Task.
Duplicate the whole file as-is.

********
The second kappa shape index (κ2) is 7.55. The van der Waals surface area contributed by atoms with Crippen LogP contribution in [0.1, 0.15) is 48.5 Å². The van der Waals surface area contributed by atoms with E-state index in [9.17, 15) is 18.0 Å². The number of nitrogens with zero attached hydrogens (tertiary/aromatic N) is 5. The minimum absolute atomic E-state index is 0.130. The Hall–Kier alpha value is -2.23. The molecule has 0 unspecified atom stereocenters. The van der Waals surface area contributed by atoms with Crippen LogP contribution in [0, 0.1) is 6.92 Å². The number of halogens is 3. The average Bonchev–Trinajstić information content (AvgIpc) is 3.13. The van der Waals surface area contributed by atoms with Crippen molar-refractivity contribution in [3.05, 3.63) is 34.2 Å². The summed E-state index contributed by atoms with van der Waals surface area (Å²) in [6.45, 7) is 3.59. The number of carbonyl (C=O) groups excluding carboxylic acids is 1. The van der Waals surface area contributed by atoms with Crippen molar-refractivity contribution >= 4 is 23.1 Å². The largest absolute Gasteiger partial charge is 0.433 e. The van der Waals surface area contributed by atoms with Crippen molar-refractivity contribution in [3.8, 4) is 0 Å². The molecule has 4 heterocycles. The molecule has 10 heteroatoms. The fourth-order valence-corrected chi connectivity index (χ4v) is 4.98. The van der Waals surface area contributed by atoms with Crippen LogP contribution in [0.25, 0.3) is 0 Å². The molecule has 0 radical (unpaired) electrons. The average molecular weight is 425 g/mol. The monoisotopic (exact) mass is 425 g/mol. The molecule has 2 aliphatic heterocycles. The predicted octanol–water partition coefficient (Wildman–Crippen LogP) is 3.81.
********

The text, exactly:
The second kappa shape index (κ2) is 7.55. The van der Waals surface area contributed by atoms with Crippen LogP contribution in [0.1, 0.15) is 48.5 Å². The van der Waals surface area contributed by atoms with E-state index in [9.17, 15) is 18.0 Å². The number of nitrogens with zero attached hydrogens (tertiary/aromatic N) is 5. The minimum absolute atomic E-state index is 0.130. The Hall–Kier alpha value is -2.23. The molecule has 0 unspecified atom stereocenters. The van der Waals surface area contributed by atoms with Crippen LogP contribution in [0, 0.1) is 6.92 Å². The number of halogens is 3. The average Bonchev–Trinajstić information content (AvgIpc) is 3.13. The van der Waals surface area contributed by atoms with Crippen molar-refractivity contribution in [3.05, 3.63) is 34.2 Å². The summed E-state index contributed by atoms with van der Waals surface area (Å²) in [6.45, 7) is 3.59. The number of carbonyl (C=O) groups excluding carboxylic acids is 1. The van der Waals surface area contributed by atoms with Crippen molar-refractivity contribution >= 4 is 23.1 Å². The largest absolute Gasteiger partial charge is 0.433 e. The van der Waals surface area contributed by atoms with Crippen molar-refractivity contribution in [3.8, 4) is 0 Å². The molecule has 4 heterocycles. The molecule has 10 heteroatoms. The fourth-order valence-corrected chi connectivity index (χ4v) is 4.98. The van der Waals surface area contributed by atoms with Crippen LogP contribution in [0.25, 0.3) is 0 Å². The molecule has 0 radical (unpaired) electrons. The average molecular weight is 425 g/mol. The monoisotopic (exact) mass is 425 g/mol. The molecule has 2 aliphatic heterocycles. The predicted octanol–water partition coefficient (Wildman–Crippen LogP) is 3.81.